As far as the chairman of the Democratic Congressional Campaign Committee is concerned, the Republicans can have Rep. Larry McDonald, the conservative Georgia Democrat, "whenever they want him."

So far as the White House is concerned, McDonald would be welcome if--and perhaps only if--other Democrats were switching with him.

As far as McDonald is concerned, he's standing pat, at least for now.

That is how things stood last night after Rep. Tony Coelho (D-Calif.), presidential political assistant Lyn Nofziger and finally McDonald had sought to unravel the mystery of the latest rumored party-jumping Democrat.

It began when Coelho, at a briefing aimed at impressing reporters with the strides the Democratic Congressional Campaign Committee has made since he became chairman at the start of this year, expressed doubts that there would be many more Democrats following Reps. Bob Stump of Arizona and Gene Atkinson of Pennsylvania in the switch of allegiance.

Coelho said he had recent reassurances that two rumored bolters, Reps. Ronald M. Mottl of Ohio and Richard C. Shelby of Alabama, would stay with the party. As for the third, McDonald, Coelho said he guessed the White House could convert him "whenever they want him."

He said it without regret. McDonald, a fourth-termer who lists himself as a leader of the John Birch Society, is best known for filling pages of The Congressional Record with right-wing tracts and sponsoring amendments aimed at halting trade with communist countries and any form of government aid to homosexuals.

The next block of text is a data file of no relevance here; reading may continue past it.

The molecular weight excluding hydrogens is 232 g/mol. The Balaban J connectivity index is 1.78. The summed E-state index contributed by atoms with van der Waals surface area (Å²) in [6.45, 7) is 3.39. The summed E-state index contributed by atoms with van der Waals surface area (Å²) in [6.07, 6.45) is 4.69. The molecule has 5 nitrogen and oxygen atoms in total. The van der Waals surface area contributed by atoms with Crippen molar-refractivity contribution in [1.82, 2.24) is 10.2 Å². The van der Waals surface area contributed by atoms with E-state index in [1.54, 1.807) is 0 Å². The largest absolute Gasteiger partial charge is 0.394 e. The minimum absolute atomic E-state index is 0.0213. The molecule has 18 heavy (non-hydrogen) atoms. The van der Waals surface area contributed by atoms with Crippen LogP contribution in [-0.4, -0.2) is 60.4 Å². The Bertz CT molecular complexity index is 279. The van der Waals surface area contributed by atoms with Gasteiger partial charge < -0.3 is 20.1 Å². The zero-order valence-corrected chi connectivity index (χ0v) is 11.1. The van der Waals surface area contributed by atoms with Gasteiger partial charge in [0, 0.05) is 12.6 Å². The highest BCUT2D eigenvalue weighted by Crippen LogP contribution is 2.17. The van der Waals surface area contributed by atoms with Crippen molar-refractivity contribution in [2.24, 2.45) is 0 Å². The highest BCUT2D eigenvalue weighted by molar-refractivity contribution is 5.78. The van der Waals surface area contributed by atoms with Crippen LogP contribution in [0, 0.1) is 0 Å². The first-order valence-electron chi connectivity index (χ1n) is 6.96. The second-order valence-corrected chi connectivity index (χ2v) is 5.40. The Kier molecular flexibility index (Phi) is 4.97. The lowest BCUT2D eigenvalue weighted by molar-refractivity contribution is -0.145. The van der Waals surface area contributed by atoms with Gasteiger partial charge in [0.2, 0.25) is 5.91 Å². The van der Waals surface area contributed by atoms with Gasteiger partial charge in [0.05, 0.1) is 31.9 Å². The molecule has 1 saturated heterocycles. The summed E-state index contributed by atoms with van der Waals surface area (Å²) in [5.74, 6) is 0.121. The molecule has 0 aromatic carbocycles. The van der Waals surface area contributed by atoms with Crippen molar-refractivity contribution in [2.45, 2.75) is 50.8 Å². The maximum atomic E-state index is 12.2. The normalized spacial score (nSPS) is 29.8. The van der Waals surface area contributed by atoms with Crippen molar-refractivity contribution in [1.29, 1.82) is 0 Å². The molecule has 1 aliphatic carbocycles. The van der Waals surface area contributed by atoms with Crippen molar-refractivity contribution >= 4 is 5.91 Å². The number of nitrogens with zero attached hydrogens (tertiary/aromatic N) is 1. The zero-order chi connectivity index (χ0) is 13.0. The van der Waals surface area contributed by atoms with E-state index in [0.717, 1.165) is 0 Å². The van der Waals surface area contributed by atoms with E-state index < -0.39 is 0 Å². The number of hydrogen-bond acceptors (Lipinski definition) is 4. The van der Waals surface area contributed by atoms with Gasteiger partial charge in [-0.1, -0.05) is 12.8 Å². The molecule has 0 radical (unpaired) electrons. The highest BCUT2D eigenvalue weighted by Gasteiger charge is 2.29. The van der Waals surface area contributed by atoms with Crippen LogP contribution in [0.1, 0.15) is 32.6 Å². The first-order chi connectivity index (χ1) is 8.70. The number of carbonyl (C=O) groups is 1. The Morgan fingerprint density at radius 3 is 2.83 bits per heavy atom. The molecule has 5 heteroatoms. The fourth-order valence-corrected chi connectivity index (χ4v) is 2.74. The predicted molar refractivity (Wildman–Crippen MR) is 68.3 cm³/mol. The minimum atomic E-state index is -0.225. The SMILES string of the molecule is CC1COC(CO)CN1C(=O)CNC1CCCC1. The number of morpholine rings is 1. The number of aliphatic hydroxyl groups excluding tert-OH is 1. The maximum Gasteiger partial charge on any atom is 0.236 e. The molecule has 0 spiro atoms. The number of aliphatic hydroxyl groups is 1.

Coelho said that he understood Nofziger was claiming to have McDonald in his pocket and he would not want to dispute his fellow-Californian.

Nofziger told it somewhat differently. He said a member of his staff had talked with McDonald and "he's one you would logically expect to switch," but said he had not confirmed that for himself.

As for the timing, Nofziger said there was really no rush. "Rather than bringing one guy by himself," he said, "we'd like to bring two or three in quick succession--so it could have a little more impact."

That left it to McDonald, who said, through his press assistant, Tommy Toles, that he is "not switching, period," despite his belief that the national Democratic Party is "too far left."

That matter aside, Coelho radiated confidence that the Democrats were on their way back from their 1980 defeat. He said his committee had raised $2 million this year, more than it had ever done before, if still somewhat short of the $34 million the counterpart Republican committee has taken in.

He said that Democrats would gain 20 seats in the House if the election were being held now and would gain at least 10 seats next November, even if the economy improved by then.

His confidence, he said, was based on better candidates turning out for the Democrats since the economy began to turn sour last summer and on the belief that Republicans had some "soft incumbents" who had sneaked in on President Reagan's coattails.

Coelho said all that with the same confidence with which he said that McDonald would soon be a Republican. As they say on television, only time will tell.